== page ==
JS, History, 1838–1856, vol. D-1, created 4 July 1845–4 Feb. 1846 and 1 July 1854–2 May 1855; handwriting of , Robert L. Campbell, and ; 275 pages, plus 6 pages of addenda; CHL. This is the fourth volume of a six-volume manuscript history of the church. This fourth volume covers the period from 1 Aug. 1842 to 1 July 1843; the remaining five volumes, labeled A-1, B-1, C-1, E-1 and F-1, continue through 8 Aug. 1844.
History, 1838–1856, volume D-1, constitutes the fourth of six volumes documenting the life of Joseph Smith and the early years of the Church of Jesus Christ of Latter-day Saints. The series is also known as the Manuscript History of the Church and was originally published serially from 1842 to 1846 and 1851 to 1858 as the “History of Joseph Smith” in the Times and Seasons and Deseret News. This volume contains JS’s history from 1 August 1842 to 1 July 1843, and it was compiled after JS’s death.
The material recorded in volume D-1 was initially compiled under the direction of church historian , with the assistance of . After Richards’s death in 1854, continued work on the volume as the new church historian with Bullock’s continued help. The process adopted by Richards and Bullock involved Richards creating a set of rough draft notes and Bullock transcribing the notes into the volume along with the text of designated documents (such as letters and meeting minutes). George A. Smith followed a similar pattern, though he dictated the draft notes to Bullock and other scribes.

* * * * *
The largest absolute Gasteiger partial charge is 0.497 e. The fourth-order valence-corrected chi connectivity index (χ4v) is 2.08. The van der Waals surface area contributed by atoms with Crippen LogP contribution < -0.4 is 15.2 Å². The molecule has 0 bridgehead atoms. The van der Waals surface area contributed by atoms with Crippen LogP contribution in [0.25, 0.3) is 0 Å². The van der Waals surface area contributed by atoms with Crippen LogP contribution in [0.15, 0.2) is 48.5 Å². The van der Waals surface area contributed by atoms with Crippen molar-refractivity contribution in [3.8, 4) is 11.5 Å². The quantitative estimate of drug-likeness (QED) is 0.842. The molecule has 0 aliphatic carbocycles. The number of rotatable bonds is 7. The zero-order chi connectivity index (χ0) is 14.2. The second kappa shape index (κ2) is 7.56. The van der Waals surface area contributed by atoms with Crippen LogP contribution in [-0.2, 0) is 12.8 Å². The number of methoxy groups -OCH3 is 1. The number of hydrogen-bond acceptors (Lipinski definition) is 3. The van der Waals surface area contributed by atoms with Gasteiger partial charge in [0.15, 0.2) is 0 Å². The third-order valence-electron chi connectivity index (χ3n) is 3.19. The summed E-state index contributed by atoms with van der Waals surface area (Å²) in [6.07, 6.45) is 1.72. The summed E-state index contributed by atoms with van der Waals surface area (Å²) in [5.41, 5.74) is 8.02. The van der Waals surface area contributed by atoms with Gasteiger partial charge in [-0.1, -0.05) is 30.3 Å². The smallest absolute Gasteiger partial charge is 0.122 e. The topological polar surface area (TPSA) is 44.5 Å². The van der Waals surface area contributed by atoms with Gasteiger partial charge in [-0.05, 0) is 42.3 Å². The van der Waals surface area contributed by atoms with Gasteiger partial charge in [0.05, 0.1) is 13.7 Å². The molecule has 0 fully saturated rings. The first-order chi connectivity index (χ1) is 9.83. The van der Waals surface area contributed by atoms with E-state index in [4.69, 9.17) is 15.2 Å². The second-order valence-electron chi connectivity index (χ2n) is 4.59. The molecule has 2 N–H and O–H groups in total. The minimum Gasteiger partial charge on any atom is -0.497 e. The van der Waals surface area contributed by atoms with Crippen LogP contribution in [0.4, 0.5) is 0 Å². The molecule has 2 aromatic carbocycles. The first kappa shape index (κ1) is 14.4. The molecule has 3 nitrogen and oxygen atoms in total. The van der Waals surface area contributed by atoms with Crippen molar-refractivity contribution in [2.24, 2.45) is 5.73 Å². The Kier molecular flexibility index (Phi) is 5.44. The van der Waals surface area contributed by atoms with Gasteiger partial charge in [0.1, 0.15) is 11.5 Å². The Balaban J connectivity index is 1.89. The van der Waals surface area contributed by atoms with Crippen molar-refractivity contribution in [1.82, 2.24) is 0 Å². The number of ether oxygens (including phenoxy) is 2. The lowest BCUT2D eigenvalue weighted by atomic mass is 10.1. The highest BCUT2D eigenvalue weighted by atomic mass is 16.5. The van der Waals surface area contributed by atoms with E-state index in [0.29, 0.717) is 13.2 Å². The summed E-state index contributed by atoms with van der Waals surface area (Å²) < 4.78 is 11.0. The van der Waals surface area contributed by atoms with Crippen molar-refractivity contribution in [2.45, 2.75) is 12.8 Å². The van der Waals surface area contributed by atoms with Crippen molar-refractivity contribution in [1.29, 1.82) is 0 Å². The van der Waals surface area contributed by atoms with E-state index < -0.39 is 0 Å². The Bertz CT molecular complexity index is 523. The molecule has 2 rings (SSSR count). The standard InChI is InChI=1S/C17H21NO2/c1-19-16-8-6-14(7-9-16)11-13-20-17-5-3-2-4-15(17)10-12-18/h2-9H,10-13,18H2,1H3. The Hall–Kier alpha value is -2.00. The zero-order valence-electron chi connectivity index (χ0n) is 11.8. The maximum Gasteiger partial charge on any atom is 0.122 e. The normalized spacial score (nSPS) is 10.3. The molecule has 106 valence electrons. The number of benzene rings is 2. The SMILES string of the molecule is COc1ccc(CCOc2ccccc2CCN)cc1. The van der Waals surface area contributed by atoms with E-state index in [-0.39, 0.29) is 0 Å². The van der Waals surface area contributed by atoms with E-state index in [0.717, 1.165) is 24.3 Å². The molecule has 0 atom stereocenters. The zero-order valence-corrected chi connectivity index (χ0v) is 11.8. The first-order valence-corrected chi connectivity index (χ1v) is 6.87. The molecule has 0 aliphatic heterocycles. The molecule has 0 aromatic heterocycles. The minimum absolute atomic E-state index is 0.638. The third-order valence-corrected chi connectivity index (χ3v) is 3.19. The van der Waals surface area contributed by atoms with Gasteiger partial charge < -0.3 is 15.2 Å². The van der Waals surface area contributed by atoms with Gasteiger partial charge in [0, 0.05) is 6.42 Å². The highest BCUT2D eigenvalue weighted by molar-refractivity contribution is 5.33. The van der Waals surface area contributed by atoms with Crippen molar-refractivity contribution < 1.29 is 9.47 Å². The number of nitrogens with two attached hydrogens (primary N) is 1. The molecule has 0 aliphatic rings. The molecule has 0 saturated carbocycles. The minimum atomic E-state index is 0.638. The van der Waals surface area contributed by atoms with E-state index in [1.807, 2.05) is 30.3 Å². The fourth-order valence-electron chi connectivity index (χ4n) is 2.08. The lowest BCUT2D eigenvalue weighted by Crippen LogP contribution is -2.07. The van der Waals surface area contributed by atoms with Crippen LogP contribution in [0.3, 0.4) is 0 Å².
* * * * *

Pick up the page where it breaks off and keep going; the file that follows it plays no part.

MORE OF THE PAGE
According to the Church Historian’s Office journal, finished the third volume of the series, volume C-1, on Thursday, 3 July 1845, in , Illinois. He began work on the fourth volume, D-1, the next day, beginning on page 1362 with the entry for 1 August 1842. (The pages in volumes A-1–E-1 were numbered consecutively.) Bullock continued work on the record, drawing upon ’s draft notes, until 3 February 1846—the day before D-1 and the other volumes were packed up in preparation for the Latter-day Saints’ exodus from Nauvoo. At that point he had reached page 1485 with the entry for 28 February 1843. Subsequently, apparently after the collection had arrived in Utah, Bullock added a brief comment beneath that entry: “end of W. Richard’s compiling[.] the books packed Feby. 4— 1846 in Nauvoo[.] Miles Romney— present. The records carried by T Bullock from Winter Quarters to G S L [Great Salt Lake] City in 1848.”
A notation at the top of page 1486 reports that “the books were unpacked in G. S. L. City by and . June 7. 1853. J[onathan] Grimshaw & Miles Romney present.” Vertically, in the margin, is a poignant epitaph: “Decr. 1 1853 Dr. Willard Richards wrote one line of History—being sick at the time—and was never able to do any more.” With Richards’s death on 11 March 1854, JS’s cousin was called to the office of church historian. The notation on the top of page 1486 acknowledges this change in officers, noting, “commencement of George A. Smith’s compiling as Historian. April 13. 1854[.] [C]ommenced copying July 1. 1854.” From mid-April to the end of June 1854, George A. Smith, in collaboration with Thomas Bullock, worked on the draft notes for the history before a new scribe, , resumed writing in D-1 on 1 July 1854, beginning with the entry for 1 March 1843.
continued transcribing intermittently into the late fall of 1854, when he was assigned other duties in the Historian’s Office. He had reached page 1546 with the entry for 5 May 1843. Work resumed in February 1855 in the hand of Robert L. Campbell, recently returned from a mission. He concluded volume D-1 on the morning of 2 May 1855 and began writing in E-1 that afternoon.
The 274 pages of volume D-1 contain a record of much that is significant in the life of JS and the development of the church he founded. Among these events are
• JS’s 6 August 1842 prophecy that the Saints would become a mighty people in the midst of the Rocky Mountains.